Thursday, April 14, 2005

Gun Buy-Backs

Joan is questioning why her local cops are struggling to find funding for rifles. Why not issue the firearms brought in from gun buy-backs and taken as evidence from a crime?

Well it is a problem of performance and red tape.

Very few of the guns that come in through these buy back programs are reliable weapons. Many are grandpa's old shotgun/revolver/whatever that has been rusting in the attic for years. Others were pieces of crap right off the assembly line like the Cobra/Jennings/Bryco automatics. If someone is going to put the effort into buying and maintaining a quality firearm, it is doubtful they will part with it for $50 or $100. Put simply, they aren't up to police standards of reliability. Some are downright dangerous.

Evidence and buy back guns are also required to be destroyed. It is a condition of the buy-back program. The organizations that fund the buy backs don't want those guns used in crimes or going into police inventories to eventually be resold on the open market. Even now, a lot of people are lobbying city and state government to prevent cops from reselling their used service arms to raise money for new ones. The idea being that those guns could find their way into criminal hands and be used against their original owners. That is a major revenue stream for police and it is being destroyed because a few people are uncomfortable with it.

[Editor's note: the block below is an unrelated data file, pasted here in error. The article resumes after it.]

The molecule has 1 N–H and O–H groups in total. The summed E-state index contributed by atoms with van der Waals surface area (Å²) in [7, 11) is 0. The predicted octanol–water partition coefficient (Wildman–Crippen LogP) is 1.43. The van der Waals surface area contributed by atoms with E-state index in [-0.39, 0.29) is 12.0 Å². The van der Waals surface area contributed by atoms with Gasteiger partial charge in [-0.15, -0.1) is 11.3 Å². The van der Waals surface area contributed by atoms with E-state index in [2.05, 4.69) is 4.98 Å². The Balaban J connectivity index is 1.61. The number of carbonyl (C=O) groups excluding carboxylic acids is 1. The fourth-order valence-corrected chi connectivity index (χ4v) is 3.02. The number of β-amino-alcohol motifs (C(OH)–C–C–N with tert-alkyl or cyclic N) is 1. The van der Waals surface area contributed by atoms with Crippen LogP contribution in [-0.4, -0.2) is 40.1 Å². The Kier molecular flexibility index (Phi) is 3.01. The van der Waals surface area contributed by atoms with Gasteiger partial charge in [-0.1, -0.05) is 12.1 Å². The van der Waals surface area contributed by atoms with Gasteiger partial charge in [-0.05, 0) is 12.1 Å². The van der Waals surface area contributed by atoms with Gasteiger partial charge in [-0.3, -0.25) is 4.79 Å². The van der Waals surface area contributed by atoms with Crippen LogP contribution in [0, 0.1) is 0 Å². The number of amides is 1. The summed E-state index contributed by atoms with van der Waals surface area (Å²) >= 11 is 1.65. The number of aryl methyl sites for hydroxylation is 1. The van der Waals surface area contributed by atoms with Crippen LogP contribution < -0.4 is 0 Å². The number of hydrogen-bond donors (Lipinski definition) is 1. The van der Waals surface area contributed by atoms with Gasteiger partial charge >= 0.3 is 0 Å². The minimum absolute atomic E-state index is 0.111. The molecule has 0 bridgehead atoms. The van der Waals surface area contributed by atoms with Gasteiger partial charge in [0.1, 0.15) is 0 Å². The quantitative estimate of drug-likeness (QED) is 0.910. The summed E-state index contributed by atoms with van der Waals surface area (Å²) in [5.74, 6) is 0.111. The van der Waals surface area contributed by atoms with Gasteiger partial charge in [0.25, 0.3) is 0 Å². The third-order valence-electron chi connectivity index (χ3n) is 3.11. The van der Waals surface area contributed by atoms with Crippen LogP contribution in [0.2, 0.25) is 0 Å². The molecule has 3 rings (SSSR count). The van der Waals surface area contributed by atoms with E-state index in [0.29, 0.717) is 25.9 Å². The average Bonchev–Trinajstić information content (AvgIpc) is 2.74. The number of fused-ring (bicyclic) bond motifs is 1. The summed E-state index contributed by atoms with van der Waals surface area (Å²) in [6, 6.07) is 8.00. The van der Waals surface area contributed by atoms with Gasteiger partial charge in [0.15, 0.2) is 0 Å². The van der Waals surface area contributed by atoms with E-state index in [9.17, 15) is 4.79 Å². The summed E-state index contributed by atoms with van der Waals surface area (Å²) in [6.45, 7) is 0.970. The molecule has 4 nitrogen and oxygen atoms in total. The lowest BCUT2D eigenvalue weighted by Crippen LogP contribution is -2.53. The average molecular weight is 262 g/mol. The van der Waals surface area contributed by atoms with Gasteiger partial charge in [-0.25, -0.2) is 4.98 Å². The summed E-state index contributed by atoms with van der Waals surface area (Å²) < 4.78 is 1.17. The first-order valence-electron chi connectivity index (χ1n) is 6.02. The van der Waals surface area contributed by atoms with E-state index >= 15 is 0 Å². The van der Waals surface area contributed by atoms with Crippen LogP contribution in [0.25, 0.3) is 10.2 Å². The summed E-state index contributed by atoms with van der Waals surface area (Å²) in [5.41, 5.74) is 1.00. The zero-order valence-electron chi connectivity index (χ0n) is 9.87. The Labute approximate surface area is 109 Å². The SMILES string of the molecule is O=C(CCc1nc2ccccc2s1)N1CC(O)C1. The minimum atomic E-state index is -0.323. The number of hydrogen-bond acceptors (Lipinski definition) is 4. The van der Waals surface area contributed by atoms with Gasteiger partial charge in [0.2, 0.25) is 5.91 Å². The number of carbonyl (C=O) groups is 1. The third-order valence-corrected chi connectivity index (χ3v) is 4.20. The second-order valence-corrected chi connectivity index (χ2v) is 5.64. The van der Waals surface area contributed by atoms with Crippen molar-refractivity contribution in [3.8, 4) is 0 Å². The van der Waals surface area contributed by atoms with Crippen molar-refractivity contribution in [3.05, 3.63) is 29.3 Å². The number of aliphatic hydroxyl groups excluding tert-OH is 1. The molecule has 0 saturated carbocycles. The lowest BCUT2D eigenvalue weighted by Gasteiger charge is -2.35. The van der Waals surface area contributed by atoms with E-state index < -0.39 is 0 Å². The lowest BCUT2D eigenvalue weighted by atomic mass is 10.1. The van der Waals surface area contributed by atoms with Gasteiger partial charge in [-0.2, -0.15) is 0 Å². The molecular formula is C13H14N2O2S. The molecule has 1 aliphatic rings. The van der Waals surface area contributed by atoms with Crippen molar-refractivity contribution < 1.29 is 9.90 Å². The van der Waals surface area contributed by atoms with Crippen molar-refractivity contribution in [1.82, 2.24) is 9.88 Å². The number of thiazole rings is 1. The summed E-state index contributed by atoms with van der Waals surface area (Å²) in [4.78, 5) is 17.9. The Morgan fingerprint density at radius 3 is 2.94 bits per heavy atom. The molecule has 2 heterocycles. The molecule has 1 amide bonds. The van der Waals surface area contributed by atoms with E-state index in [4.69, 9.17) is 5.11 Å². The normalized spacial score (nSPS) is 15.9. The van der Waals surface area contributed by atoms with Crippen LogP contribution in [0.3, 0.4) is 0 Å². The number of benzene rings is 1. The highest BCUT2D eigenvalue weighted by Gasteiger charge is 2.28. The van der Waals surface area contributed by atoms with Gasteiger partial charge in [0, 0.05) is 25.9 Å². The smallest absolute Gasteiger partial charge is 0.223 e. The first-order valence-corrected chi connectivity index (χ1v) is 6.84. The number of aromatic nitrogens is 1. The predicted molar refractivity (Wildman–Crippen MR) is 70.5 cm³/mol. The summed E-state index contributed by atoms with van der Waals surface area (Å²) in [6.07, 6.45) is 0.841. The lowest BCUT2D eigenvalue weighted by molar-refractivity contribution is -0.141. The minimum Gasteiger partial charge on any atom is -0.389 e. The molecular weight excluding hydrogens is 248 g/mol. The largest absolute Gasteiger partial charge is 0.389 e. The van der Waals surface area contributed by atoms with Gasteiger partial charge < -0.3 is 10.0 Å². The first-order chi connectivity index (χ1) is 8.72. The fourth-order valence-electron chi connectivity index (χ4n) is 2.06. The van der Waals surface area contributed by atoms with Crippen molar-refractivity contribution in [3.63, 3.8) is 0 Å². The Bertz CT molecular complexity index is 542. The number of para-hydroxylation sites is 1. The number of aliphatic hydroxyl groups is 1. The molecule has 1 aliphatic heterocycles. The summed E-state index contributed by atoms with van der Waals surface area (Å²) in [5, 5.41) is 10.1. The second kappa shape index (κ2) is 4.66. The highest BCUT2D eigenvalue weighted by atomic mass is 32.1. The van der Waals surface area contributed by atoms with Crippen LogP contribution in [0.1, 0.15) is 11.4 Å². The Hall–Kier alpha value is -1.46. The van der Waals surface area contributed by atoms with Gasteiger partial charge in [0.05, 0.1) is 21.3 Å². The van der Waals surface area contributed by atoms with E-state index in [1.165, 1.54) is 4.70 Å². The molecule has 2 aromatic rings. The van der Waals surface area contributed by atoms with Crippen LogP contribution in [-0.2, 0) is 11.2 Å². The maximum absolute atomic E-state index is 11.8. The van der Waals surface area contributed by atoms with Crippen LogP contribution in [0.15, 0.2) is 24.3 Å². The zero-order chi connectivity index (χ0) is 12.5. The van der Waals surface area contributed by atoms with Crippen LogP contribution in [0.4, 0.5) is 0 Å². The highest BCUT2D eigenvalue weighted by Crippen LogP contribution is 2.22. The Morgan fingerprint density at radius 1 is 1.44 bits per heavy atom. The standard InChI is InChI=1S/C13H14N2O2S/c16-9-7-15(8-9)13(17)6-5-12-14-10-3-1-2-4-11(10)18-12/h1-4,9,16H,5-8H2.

One thing to note, part of the reason those gun buy-backs are so "successful" is that they are often revenue streams for gangs to get rid of their old junk and buy better stuff. I've known more than one security guard who bought his coworkers cheap service revolvers off them for $50 (they were getting new guns) and then sold them to a buy-back for $100. This netted him several hundred bucks in net profit. The street value of stolen gun is almost certainly less than what the buy-back is paying. So it becomes a revenue stream for enterprising thugs. Not a particularly good idea.

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